“Preventing everyday violence in Europe: Responses in a democratic society” – Oslo, Norway, 7-9 November 2004
1. THE MINISTERS participating in the ad hoc Conference of European Ministers responsible for the prevention of violence in everyday life (Oslo, 7-9 November 2004);
2. Recalling that the Council of Europe aims to promote pluralist democracy, the rule of law and fundamental rights and freedoms on the European continent;
3. Noting that violence in everyday life is a concern for most citizens of the member states of the Council of Europe and may lead to a growing sense of insecurity;
4. Deploring the tremendous individual and economic consequences of everyday violence;
5. Convinced that a comprehensive and co-ordinated national or regional policy to reduce violence in everyday life is most capable of proving effective in the long term;
6. Asserting that such a policy must uphold and strengthen human rights and the rule of law;
7. Having regard to the work in the field of everyday violence carried out within the intergovernmental programme of activities of the Council of Europe, by the Parliamentary Assembly and the Congress of Local and Regional Authorities of Europe, and, especially, the legal instruments, declarations, guidelines, reports, handbooks and examples of good practice prepared in connection with the Integrated Project "Responses to violence in everyday life in a democratic society" (2002-04) launched on the initiative of the Secretary General;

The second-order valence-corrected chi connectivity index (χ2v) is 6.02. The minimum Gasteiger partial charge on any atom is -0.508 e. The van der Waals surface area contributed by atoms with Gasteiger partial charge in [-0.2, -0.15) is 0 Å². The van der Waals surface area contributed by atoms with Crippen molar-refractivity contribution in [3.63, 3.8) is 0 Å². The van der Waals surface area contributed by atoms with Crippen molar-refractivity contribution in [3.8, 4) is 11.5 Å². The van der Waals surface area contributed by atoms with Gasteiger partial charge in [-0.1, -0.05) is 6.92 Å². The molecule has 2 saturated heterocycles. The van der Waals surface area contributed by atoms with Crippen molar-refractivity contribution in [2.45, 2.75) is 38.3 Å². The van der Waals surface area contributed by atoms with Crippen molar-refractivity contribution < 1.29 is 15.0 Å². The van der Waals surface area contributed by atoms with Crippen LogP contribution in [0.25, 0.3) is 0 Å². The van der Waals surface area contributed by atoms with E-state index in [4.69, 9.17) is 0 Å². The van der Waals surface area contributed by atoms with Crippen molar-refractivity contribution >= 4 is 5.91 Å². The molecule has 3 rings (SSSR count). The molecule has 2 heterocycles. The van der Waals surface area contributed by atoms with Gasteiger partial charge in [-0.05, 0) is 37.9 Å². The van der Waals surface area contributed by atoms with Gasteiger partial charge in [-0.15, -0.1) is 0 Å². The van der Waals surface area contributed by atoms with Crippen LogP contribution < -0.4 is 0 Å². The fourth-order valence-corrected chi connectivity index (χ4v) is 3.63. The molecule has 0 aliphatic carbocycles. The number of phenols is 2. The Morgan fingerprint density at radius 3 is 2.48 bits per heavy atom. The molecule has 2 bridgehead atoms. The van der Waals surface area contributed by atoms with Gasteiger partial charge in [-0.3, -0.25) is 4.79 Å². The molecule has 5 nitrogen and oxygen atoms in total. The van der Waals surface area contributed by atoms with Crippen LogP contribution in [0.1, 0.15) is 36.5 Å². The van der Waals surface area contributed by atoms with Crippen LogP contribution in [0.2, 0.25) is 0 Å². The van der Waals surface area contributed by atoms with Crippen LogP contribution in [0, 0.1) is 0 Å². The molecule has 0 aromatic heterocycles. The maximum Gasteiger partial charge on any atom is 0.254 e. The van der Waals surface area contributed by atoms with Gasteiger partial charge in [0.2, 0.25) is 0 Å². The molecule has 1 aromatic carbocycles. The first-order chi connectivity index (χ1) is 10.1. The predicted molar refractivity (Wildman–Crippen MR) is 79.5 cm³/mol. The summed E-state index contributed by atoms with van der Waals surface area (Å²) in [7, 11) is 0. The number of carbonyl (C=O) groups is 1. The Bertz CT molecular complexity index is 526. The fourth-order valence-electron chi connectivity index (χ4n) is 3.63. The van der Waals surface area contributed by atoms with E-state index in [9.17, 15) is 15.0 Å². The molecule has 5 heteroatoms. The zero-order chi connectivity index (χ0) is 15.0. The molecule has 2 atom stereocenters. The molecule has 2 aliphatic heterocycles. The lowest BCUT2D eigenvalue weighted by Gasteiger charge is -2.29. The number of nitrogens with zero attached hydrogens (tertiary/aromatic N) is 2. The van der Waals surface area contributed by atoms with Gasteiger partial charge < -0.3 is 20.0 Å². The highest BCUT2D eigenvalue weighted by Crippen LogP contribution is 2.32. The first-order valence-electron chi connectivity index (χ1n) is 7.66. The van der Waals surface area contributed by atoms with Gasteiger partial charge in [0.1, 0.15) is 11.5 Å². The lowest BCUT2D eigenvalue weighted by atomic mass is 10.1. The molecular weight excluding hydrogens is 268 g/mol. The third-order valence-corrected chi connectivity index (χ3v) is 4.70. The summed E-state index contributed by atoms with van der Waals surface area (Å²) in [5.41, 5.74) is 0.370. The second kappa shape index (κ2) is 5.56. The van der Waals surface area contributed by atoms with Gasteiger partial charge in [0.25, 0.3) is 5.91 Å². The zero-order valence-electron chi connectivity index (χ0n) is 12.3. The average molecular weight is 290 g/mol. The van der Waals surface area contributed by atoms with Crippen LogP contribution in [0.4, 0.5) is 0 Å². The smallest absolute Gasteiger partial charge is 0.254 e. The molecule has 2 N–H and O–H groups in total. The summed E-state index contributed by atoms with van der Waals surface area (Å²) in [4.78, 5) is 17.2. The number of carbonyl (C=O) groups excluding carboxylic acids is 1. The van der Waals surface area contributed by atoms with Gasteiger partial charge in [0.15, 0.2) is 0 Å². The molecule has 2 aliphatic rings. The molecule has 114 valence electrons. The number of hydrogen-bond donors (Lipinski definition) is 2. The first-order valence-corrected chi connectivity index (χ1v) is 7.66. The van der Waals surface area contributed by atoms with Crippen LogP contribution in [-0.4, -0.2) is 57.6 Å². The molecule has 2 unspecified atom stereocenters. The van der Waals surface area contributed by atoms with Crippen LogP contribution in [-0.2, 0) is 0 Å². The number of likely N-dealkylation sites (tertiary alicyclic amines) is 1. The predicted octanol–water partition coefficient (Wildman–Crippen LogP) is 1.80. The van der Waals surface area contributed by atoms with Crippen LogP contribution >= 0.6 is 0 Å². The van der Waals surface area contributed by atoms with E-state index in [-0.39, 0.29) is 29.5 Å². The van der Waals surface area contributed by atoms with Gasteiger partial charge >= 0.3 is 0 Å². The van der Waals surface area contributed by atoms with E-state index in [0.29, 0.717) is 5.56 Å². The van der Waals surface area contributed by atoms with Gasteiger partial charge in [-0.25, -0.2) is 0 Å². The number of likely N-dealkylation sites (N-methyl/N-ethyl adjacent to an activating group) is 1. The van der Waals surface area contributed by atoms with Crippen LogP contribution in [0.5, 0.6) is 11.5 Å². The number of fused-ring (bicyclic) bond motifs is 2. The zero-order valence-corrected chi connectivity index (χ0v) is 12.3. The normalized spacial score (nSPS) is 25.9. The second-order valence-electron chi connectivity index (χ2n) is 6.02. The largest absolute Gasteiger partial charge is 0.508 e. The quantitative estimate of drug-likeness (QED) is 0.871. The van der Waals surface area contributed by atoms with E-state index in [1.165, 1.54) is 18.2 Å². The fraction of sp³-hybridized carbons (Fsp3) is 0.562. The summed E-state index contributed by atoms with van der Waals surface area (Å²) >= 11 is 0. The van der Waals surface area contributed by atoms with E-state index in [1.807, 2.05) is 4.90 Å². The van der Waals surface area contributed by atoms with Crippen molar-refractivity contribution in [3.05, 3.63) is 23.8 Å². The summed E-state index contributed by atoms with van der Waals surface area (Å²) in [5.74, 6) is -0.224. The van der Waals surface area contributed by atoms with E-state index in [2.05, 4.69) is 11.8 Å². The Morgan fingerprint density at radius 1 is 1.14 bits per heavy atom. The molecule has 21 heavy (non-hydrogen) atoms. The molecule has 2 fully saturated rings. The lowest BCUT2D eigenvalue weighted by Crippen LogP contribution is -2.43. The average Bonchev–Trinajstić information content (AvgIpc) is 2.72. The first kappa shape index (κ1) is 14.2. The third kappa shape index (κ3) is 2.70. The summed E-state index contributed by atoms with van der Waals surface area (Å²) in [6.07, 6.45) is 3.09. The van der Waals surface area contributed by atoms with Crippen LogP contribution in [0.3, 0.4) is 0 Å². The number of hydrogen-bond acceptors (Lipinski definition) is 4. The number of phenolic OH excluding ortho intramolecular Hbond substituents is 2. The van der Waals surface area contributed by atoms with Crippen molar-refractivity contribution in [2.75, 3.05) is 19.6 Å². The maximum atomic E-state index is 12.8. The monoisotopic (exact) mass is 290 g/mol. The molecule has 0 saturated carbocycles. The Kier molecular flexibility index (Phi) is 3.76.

8. Having discussed the conclusions and the twelve policy principles for an integrated policy response to violence in everyday life set out in the final report of the Integrated Project;
9. Having taken note of the work carried out in this field by other international organisations, especially the World Health Organization, and the European Union as well as the important work carried out by civil society associations;
10. Considering it appropriate to encourage democratic debate on responses to everyday violence and strengthen preventive action both in general as well as in the light of the constitutional framework and the specific priorities of each member state;
11. WELCOME the results of the efforts made by the Council of Europe in connection with the Integrated Project "Responses to violence in everyday life in a democratic society" to improve knowledge of the situation regarding everyday violence and its prevention in Europe and to offer decision-makers and field operators pragmatic instruments and examples of good practice with a view to applying an integrated prevention policy;
12. CALL UPON the member states of the Council of Europe to encourage the development and implementation of national or regional policies to prevent and reduce violence in everyday life inspired by the twelve policy principles summarised in the Appendix to this resolution;
13. CALL UPON the member states of the Council of Europe to improve knowledge of different forms of violence as well as their root causes, interconnections and consequences, and to exchange information about research into these questions;
14. INVITE the Committee of Ministers of the Council of Europe to ensure the widest possible dissemination of the results and conclusions of the Integrated Project and, especially, the legal instruments, policy principles, declarations, guidelines, reports, handbooks and examples of good practice prepared by the Council of Europe in connection with the Project;
15. INVITE the Committee of Ministers to prepare a recommendation to the member states of the Council of Europe on the development of national or regional policies to prevent and reduce violence in everyday life based on the twelve policy principles summarised in the Appendix to this resolution;